She remains a stubborn baby in her own way. She still won't take a bottle from her Omi or Memaw. At night, sometimes she's okay going down, but sometimes she stays up and cries for an hour and a half. And if I give up and go in and offer to nurse, she beams at me, and she sucks for a few seconds and then breaks off and looks up at me to laugh. She wakes often in the early evening, and I wonder if the noise we make, or maybe the white noise we run, is bothering her. We've got to figure it out.

She digs being able to sit. She likes to play the sit-stand game, and to lounge in my lap while we're sitting in the bathroom while Chloë's on the potty, and to giggle at her daddy playing peek-a-boo, and to gnaw softly at my face. Chloë has agreed to let her play with her duckies at bathtime, so we pop one in after we've got her settled and she promptly lunges at it and stuffs it in her mouth. I bought her a new toy while we were in Seattle, one of the ones with a handle that makes a whirring noise and vibration, and she'll sit in her carrier and pull and let go, pull and let go. I remember five or six months being the time when I started to really warm up to Chloë's babyhood, and I think the same is happening here. But I'm wistful at the same time. I look at Chloë and how tall she is (she can climb up a couple of the ladders at the park by herself now!), and I look at the newborn pictures of Maia and how much bigger Maia is now, and I understand why people sigh about why babies can't just stay babies, even though the diapers and the blowouts and the food issues and the night waking and the crying and the dependence can be, shall we say, wearing. They're so sweet, all the same, and they're so soon gone.

(I do a short chant with Maia while playing with her feet: "So sweet-- such a treat--baby feet!" She's mildly amused, but Chloë will ask me to repeat it again and again until I cry enough. She doesn't ask me to do it to her own feet, though. Her feet are cute, but they're big hulking toddler feet now.)

Tuesday, October 18, 2011


Sunday morning Chloë asked for milk, and I decided to give her a treat. When I walked into the living room with her sippy, she looked at the cup and noticed the liquid in it was brown. "Chocolate milk?" she said after a moment, having had it before. I nodded. "Chocolate milk?" she repeated, as if getting used to the idea. She took the cup. "Chocolate milk? Chocolate milk?"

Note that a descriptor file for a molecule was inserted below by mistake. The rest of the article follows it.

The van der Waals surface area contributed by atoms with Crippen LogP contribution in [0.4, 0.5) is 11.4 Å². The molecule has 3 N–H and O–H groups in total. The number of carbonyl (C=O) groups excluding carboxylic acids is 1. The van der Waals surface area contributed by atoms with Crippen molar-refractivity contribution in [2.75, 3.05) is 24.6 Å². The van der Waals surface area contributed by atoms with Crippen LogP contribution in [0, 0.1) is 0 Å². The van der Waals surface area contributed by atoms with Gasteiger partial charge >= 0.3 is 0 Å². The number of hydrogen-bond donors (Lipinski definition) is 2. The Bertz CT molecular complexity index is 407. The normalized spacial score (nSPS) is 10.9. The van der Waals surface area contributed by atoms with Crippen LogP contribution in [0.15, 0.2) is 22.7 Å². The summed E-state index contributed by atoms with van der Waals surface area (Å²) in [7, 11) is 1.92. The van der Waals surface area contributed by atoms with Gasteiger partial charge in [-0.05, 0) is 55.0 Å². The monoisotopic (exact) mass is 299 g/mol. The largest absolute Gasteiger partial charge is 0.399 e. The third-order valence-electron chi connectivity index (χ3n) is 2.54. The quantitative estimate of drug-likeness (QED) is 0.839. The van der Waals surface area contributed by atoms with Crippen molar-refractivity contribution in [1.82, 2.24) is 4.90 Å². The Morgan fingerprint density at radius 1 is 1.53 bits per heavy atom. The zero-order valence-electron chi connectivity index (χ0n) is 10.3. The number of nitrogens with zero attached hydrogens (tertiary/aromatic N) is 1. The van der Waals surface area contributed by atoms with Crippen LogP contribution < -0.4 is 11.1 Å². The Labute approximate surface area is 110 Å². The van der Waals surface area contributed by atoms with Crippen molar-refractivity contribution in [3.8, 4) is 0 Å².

"Chocolate milk," I confirmed, and she finally took a drink.

She wasn't suspicious of the drink; she knew what it was; she wanted me to confirm that I had heard her correctly. She does this a lot these days: seek active affirmation that we understand her. So, we spend a lot of our time repeating what she says. It's good in a way, since it confirms that we understand each other, but it's also a lot of repetitive talking on both our parts. "A back tuck?" she says on our walk. "A back tuck?" until I agree, "A black truck," and then she can continue, "A hite hun!" and point to the white (actually silver) one on the other side of the street. "Goldfish*? Koë have goldfish?" she says on a break at the park, and even though I say, "Sure," and start digging through the bag, she repeats it until I say "Yes, you can have goldfish! But you have to wait!" If she says "A kirle?" it may be enough for me to point and say, "Oh yes, I see it too," rather than having to say, "A squirrel! I see it too," but she's pretty strict.

*I'm not even going to try to transliterate.

And her tantrums come almost exclusively when we can't figure out what she's saying. If I'm totally mystified by a word she's using (for example, last night it was "tiyyi") I'll sometimes try to talk around it in the hopes she won't figure out I can't translate, but I don't often get away with it. Sometimes she can show me, or Eric will know ("chili"), or from context I can grasp it, and if we can keep guessing she'll usually stay relatively calm. But if we give up she generally can't contain her frustration. That's totally understandable. But I wish it weren't so. I love talking to her, talking with her, having actual conversations in our limited way; but sometimes it feels like a minefield. I never know when exchanging information is going to blow up in our faces.

Sometimes identification comes harder because she's seeing things that aren't there. For example, there are animals in the clouds. The handles of our ice cream spoons, when the spoon part is held in the hand, are rocketships. There are snakes in the lines of a chalk drawing. (Okay, presumably she put those there. You should see the "circles" she draws.) It's marvelous, but it's tough.